The present writer once had the rare privilege of being in a private conversation with them in which Singh and Shekhawat (Singh treated Shekhawat as his elder and accorded him enormous respect) lamented the lack of vision and openness in the foundational precepts and the actions of the organised Hindu right wing.
There was a phase in the BJP when Advani thought in a somewhat similar way without abandoning the core political moorings of Hindutva. This was a time when he sometimes spoke of his wish that the BJP could become a party like the German Christian Democrats but he never spelt this out for the public record, perhaps fearing that the RSS would fry him if he did. But Advani did defend Jaswant Singh when the chips were down and the BJP was in the process of hounding the latter, eventually expelling him.
After Singh passed away, Prime Minister Narendra Modi did issue some lukewarm words in tribute, but the BJP ignored his contribution. Between the founding of the Jana Sangh in 1951 and the commencement of Modi’s tenure as PM in 2014, there was an interregnum of about two decades in which the BJP had a potential to change into a normal rightist party, and being spiritually in tune with the Constitution.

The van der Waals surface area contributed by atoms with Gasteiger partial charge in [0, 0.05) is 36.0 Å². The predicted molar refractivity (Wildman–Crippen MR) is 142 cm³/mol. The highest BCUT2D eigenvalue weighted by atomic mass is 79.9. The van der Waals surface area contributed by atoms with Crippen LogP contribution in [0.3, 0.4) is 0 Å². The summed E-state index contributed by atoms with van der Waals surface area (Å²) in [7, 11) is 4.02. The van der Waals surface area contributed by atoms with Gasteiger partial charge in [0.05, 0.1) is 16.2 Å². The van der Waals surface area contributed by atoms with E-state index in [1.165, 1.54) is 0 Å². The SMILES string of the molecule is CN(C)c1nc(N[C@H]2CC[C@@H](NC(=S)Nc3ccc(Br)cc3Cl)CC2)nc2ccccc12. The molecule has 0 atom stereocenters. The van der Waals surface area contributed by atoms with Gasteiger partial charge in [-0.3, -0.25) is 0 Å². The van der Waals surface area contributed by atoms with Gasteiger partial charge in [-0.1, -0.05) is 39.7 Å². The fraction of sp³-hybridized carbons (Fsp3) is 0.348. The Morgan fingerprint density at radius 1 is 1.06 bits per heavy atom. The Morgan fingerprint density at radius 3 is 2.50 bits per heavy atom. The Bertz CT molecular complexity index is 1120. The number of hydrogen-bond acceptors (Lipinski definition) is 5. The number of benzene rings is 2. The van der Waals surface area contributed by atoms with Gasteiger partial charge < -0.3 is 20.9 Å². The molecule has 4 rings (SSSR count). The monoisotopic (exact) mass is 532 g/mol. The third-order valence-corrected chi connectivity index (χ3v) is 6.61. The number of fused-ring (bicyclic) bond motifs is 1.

Jaswant Singh was a product of that milieu. But the thought of such change was probably just wishful thinking by a few at the top. The urge had no roots at the mass level in the RSS-BJP which continues to see the vision of Golwalkar’s India.
---
*Senior journalist based in Delhi. A version of this article was first published in the “Asian Age”

Comments

TRENDING